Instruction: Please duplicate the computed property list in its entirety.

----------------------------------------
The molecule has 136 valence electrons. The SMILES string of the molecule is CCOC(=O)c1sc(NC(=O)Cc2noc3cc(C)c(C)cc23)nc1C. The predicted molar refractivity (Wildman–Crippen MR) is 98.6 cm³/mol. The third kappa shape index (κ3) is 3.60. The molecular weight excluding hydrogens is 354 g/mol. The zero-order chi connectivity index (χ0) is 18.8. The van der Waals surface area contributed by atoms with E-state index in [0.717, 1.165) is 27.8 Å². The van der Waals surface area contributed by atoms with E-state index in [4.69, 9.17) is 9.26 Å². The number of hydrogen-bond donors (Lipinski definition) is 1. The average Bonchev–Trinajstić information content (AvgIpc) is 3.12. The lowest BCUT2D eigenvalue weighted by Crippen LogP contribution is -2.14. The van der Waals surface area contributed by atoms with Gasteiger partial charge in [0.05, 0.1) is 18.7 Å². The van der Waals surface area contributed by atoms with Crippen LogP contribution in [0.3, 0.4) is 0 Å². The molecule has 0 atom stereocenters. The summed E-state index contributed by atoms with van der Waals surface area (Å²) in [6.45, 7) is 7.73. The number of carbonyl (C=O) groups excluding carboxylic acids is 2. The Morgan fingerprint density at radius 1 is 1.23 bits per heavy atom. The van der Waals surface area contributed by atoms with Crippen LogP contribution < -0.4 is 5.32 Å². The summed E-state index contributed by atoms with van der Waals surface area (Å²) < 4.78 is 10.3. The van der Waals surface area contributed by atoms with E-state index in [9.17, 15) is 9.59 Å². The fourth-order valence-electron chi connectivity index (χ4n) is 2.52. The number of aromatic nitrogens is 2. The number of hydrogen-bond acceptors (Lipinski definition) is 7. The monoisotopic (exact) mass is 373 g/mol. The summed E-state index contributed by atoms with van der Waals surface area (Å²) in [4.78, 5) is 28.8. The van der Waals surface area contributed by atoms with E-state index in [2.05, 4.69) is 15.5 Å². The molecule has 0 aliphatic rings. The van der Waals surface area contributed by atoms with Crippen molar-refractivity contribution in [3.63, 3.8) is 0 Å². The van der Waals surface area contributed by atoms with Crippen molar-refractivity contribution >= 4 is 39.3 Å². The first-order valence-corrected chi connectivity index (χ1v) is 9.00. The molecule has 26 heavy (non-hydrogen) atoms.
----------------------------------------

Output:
The molecule has 136 valence electrons. The SMILES string of the molecule is CCOC(=O)c1sc(NC(=O)Cc2noc3cc(C)c(C)cc23)nc1C. The predicted molar refractivity (Wildman–Crippen MR) is 98.6 cm³/mol. The third kappa shape index (κ3) is 3.60. The molecular weight excluding hydrogens is 354 g/mol. The zero-order chi connectivity index (χ0) is 18.8. The van der Waals surface area contributed by atoms with E-state index in [0.717, 1.165) is 27.8 Å². The van der Waals surface area contributed by atoms with E-state index in [4.69, 9.17) is 9.26 Å². The number of hydrogen-bond donors (Lipinski definition) is 1. The average Bonchev–Trinajstić information content (AvgIpc) is 3.12. The lowest BCUT2D eigenvalue weighted by Crippen LogP contribution is -2.14. The van der Waals surface area contributed by atoms with Gasteiger partial charge in [0.05, 0.1) is 18.7 Å². The van der Waals surface area contributed by atoms with Crippen LogP contribution in [0.3, 0.4) is 0 Å². The molecule has 0 atom stereocenters. The summed E-state index contributed by atoms with van der Waals surface area (Å²) in [6.45, 7) is 7.73. The number of carbonyl (C=O) groups excluding carboxylic acids is 2. The Morgan fingerprint density at radius 1 is 1.23 bits per heavy atom. The van der Waals surface area contributed by atoms with Crippen LogP contribution < -0.4 is 5.32 Å². The summed E-state index contributed by atoms with van der Waals surface area (Å²) < 4.78 is 10.3. The van der Waals surface area contributed by atoms with E-state index in [9.17, 15) is 9.59 Å². The fourth-order valence-electron chi connectivity index (χ4n) is 2.52. The number of aromatic nitrogens is 2. The number of hydrogen-bond acceptors (Lipinski definition) is 7. The monoisotopic (exact) mass is 373 g/mol. The summed E-state index contributed by atoms with van der Waals surface area (Å²) in [4.78, 5) is 28.8. The van der Waals surface area contributed by atoms with E-state index in [2.05, 4.69) is 15.5 Å². The molecule has 0 aliphatic rings. The van der Waals surface area contributed by atoms with Crippen molar-refractivity contribution in [3.63, 3.8) is 0 Å². The van der Waals surface area contributed by atoms with Crippen molar-refractivity contribution >= 4 is 39.3 Å². The first-order valence-corrected chi connectivity index (χ1v) is 9.00. The molecule has 26 heavy (non-hydrogen) atoms.